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Streams on speed altering aquatic food web

Baltimore’s streams have a drug problem. Researchers who sampled the Gwynns Falls on the western side of the city found a mix of pharmaceuticals and illicit drugs in the water, including a byproduct of heroin use.

No one’s going to get high from drinking or splashing in the stream, which flows into Baltimore’s harbor. Nor should they try, because it’s contaminated with raw sewage from the city’s leaky sewer system.

But in a paper published Thursday in the journal Environmental Science & Technology, the researchers report that concentrations of one drug detected there – amphetamine – are great enough to alter the base of the food web that supports fish and other aquatic creatures.

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  • Timothy B. Wheeler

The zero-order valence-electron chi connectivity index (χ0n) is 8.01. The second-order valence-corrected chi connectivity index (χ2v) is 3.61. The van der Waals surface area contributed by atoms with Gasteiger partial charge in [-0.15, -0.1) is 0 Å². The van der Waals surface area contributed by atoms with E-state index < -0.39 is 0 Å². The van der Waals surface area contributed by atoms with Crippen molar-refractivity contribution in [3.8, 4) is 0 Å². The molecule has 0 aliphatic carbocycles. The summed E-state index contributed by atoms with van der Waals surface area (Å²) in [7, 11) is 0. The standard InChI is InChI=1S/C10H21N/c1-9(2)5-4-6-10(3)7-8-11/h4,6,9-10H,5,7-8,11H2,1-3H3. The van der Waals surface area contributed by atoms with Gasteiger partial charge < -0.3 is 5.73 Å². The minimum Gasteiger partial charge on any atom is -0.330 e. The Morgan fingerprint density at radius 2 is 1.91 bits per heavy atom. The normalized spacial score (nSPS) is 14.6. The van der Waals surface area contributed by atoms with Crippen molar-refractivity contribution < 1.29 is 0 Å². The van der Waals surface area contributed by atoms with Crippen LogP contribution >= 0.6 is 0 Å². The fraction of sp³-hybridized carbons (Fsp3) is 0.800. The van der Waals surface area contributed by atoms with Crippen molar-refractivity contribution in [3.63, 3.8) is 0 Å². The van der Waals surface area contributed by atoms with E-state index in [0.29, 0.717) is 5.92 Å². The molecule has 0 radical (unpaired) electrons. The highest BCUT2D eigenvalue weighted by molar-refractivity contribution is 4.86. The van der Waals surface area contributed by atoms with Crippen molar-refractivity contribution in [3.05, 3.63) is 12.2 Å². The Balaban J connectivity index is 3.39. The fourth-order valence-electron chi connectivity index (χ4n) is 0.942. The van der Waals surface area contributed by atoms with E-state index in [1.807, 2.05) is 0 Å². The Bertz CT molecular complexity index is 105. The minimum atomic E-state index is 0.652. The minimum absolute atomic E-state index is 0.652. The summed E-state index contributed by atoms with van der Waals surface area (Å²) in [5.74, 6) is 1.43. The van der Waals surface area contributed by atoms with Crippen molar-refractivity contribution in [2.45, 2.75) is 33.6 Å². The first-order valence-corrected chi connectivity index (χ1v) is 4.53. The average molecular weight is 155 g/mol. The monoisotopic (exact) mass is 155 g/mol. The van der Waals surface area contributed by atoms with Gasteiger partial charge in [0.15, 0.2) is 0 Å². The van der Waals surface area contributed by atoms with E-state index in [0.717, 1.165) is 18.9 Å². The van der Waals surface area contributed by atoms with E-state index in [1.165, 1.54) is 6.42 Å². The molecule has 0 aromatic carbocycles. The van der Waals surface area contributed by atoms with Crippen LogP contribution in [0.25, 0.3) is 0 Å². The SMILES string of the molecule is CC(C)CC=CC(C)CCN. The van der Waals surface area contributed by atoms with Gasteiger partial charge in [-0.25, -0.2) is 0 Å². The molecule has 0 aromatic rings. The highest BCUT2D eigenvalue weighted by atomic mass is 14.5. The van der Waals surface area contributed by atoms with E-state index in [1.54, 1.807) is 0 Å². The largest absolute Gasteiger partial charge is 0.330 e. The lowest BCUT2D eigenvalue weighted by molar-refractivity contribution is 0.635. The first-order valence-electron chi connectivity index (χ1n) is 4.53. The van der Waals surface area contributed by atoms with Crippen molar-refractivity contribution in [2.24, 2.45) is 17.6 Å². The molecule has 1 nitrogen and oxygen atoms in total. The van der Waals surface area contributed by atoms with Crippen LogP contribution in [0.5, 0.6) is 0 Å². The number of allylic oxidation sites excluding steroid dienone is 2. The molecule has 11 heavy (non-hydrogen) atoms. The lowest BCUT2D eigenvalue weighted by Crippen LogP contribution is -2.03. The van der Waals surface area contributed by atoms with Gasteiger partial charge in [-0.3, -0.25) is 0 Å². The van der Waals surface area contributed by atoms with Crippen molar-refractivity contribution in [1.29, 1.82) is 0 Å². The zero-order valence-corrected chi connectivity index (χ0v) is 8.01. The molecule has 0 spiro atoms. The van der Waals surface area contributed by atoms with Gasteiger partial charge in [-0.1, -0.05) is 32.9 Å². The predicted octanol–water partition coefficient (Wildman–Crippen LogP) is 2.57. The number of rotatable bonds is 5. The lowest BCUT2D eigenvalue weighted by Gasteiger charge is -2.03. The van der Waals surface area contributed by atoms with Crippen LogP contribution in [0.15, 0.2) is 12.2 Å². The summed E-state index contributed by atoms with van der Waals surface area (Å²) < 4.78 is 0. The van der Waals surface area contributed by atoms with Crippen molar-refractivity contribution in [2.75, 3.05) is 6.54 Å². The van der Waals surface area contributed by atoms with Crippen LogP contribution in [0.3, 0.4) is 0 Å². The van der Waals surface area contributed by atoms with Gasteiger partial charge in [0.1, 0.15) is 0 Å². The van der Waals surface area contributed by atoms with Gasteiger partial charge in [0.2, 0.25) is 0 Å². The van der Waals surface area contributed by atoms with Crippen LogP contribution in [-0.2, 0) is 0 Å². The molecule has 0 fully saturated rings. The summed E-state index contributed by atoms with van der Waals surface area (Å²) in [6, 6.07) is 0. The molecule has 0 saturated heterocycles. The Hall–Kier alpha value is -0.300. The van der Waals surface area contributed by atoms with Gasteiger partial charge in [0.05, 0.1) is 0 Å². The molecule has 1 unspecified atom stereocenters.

• Pollution

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A Documentary Inspired by William W. Warner’s 1976 Exploration of Watermen, Crabs and the Chesapeake Bay.
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Chesapeake Bay Week on MPT

The Bay Journal is a partner in the second Chesapeake Bay Summit, a discussion about key issues in the Bay restoration hosted by Maryland Public Television during Chesapeake Bay Week. This year, the Summit aired on April 27 and focused on the challenges of growth and development. Watch it here, and read the following articles related to the 2015 Summit:

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